Biology 3315L Syllabus
Instructor: Dr. Ron Matson
Lecture Room: NU 112 (*see lecture syllabus)
Office: SC 310
Lecture Time: MW 9:30- 10:45
Office Hours: M 11:00 - 12:00
Laboratory: SC 245
W 11:00 - 12:00
Lab Time: W: 2:00 - 4:00
Others by Appointment
Office Phone: 770.423.6508
Lab Manual 1
I. Video 1 -- The Ultimate Journey
Preface and Lab 1
W. 01 Sept.
II. Non-Vertebrate Chordates
W. 08 Sept.
Video 2 -- The Coastal Naturalist: Fish
W. 15 Sept.
III. Agnatha & Chondrichthyes
Lab 3 & 4
W. 22 Sept.
W. 29 Sept..
Video 3 - Frog Skin
W. 06 Oct.
W. 13 Oct.
Video 4-- EternalEnemies: Lions & Hyenas
W. 20 Oct.
W. 27 Oct.
Video 5 -- Snakes
W. 03 Nov.
VII. Squamata and Chelonia
W. 10 Nov.
Video 6 -- Crocodiles: Here be Dragons
W 17 Nov.
VIII. Archosaurs; Limited Review for Practical
W. 24 Nov.
W. 01 Dec.
Practicum (starts @ 6:00 PM)
W. 08 Dec.
No Lab Scheduled
1 Lab Manual: Gergus, E. W. A., and G. W. Schuett. 2000. Labs for Vertebrate Zoology: An Evolutionary Approach, 2nd Ed.. Cooper Publishing Group, LLC.
Additional laboratory material will be assigned; bring it to lab with you.
(NB: The web-based version of the Biology 3315 (lecture) syllabus has links to taxon specific web sites. It can be accessed here).
BIOL 3315L. Vertebrate Zoology Laboratory. 0-2-1. Prerequisite: BIOL 2107, 2108. Corequisite: BIOL 3315. Laboratories will emphasize the identification of North American vertebrates as well as examine the relationships between morphology and taxonomy.
This is the laboratory course associate with Biology 3315 (Vertebrate Zoology). Vertebrate zoology is an upper level course designed for biology and related majors. Prerequisites for this course are 10-quarter hours or 8 semester hours of majors level introductory biology. The lab is co-requisite for the lecture and the lecture is co-requisite for the lab. That is, you must be enrolled in both lecture and lab. Students without these prerequisites, or who are not enrolled in both lecture and lab, will be administratively withdrawn from the class.
The major emphasis of lectures will be on the evolution of vertebrates and on vertebrate biodiversity. Coverage of each taxonomic group will include discussion of characteristics, systematics, taxonomy, evolution, paleontology, biogeography and unique morphological, physiological, ecological and/or behavioral "adaptations." The laboratory will be dedicated primarily to learning basic vertebrate anatomy and to identifying selected vertebrates (with emphasis being placed on taxa from Georgia and the Southeast). A video will be shown discussing the biology of each major vertebrate taxon. By the end of the semester, you should be able to identify the major groups of vertebrates, have an appreciation of their ecological adaptations and discuss their evolutionary relationships.
Please be aware that this syllabus is tentative. There is so much to talk about in such a course and not everything can be covered. If we decided to spend more time on a topic of interest at the expense of another, so be it! Furthermore, dates and total points are subject to change if there are circumstances, deemed by me, to be extenuating. If changes are made, you will be notified via the "Class Information" section of the Biology 3315 homepage.
Attendance in the laboratory is REQUIRED. We will spend time learning about vertebrate anatomy and identifying specimens. Some of the time will be spent viewing videos that cover selected topics of vertebrate biology that cannot be covered in lecture. DO NOTbring people (friends, relatives etc.) into the lab. Please handle all specimens with extreme care. Turn off all cell phones, pagers etc.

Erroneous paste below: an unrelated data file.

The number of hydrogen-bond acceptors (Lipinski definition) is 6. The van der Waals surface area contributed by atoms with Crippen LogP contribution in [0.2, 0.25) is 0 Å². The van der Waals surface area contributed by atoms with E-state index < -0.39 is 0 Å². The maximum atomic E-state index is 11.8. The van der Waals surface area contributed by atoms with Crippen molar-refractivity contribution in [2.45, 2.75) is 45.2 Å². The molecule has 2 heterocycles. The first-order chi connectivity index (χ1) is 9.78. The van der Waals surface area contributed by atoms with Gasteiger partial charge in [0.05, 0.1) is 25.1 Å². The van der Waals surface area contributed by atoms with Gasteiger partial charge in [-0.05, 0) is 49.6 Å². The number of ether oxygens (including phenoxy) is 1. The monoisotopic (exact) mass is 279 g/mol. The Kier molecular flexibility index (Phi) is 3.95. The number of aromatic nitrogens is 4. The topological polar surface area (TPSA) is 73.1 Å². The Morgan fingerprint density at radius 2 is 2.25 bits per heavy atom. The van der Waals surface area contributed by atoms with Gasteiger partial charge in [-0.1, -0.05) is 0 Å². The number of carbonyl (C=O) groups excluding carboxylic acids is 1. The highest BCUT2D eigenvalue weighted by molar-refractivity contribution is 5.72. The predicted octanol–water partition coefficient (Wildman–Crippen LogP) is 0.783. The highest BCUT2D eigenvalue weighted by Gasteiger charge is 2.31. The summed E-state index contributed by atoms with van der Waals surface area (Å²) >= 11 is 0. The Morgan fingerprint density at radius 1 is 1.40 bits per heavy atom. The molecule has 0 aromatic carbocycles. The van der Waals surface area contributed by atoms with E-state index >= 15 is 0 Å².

Examinations and Grades: Your grade in the lab will be based as follows:
1) There will be three (3) REQUIRED enrichment activities dealing with vertebrate zoology. I will have a birdwatching trip to Kennesaw Mountain. The others are on your own. Fulfilling the other two (2) required activities can be accomplished by attending the second field trip and/or by engaging in a pre-arranged activity that is acceptable to me and by completing and returning the enrichment activity form. (Copies of these forms are attached to this syllabus. If you need extra copies, click here). Examples of acceptable enrichment activities would include (but are not limited to): a) attending seminars sponsored by the Department of Biology; b) visiting Zoo Atlanta; c) visiting the Tennessee Aquarium; visiting the Anniston Musuem of Natural History; or e) visiting the Fernbank Museum.
2) Approximately every other lab will entail the showing of videotape. This will allow me to show you some live vertebrates and observe species and/or behaviors that we could not otherwise observe. You will be expected to provide a two page, TYPEWRITTENsummary of the video and answer any questions that have been given to you. All of these video reports are due the next lab period. No late reports will be accepted. You must view videos in lab; I will not loan my videos to anyone.
3) At the end of the semester there will be a timed, practical exam. This exam will require you to "spot" identify the taxa studied; identify anatomical features; provide information about distribution or ecology etc. Material from videos shown either in lecture or lab can be incorporated into exams.
Points are distributed as follows:
Video Summaries: 6@ 20 pts each
Your grade for this course will be based on the following percentages: A = 250-225 points; B = 224 - 200 points; C = 199 - 175 points; D 174 - 150 = points; F = < 149 points. There is no extra-credit." The final grading scale may be adjusted at the discretion of the instructor. If you have any questions about the grading of an exam, please discuss the situation with me immediately after receiving the graded exam. If I decide to regrade an exam, the entire exam will be regraded, not just a specific part. Grades can go up, down or remain the same upon being regraded. Exams or other assignments will not be regraded at the end of the semester. Papers, assignments etc. that are turned in late will have 5 points per day (including holidays & weekends) deducted from the total. NO assignments will be accepted more than three (3) calendar days after their due date and no assignment will be accepted after the last day of lecture. All assignments must be STAPLED (not paperclipped, folded etc.; you will loose points if they are not stapled). Any material not picked-up by the end of the semester will be discarded within 60 days of the end of the semester. I reserve the right to adjust the point totals for this course if the need arises. You will be notified of such changes in lecture and/or via the web (click here).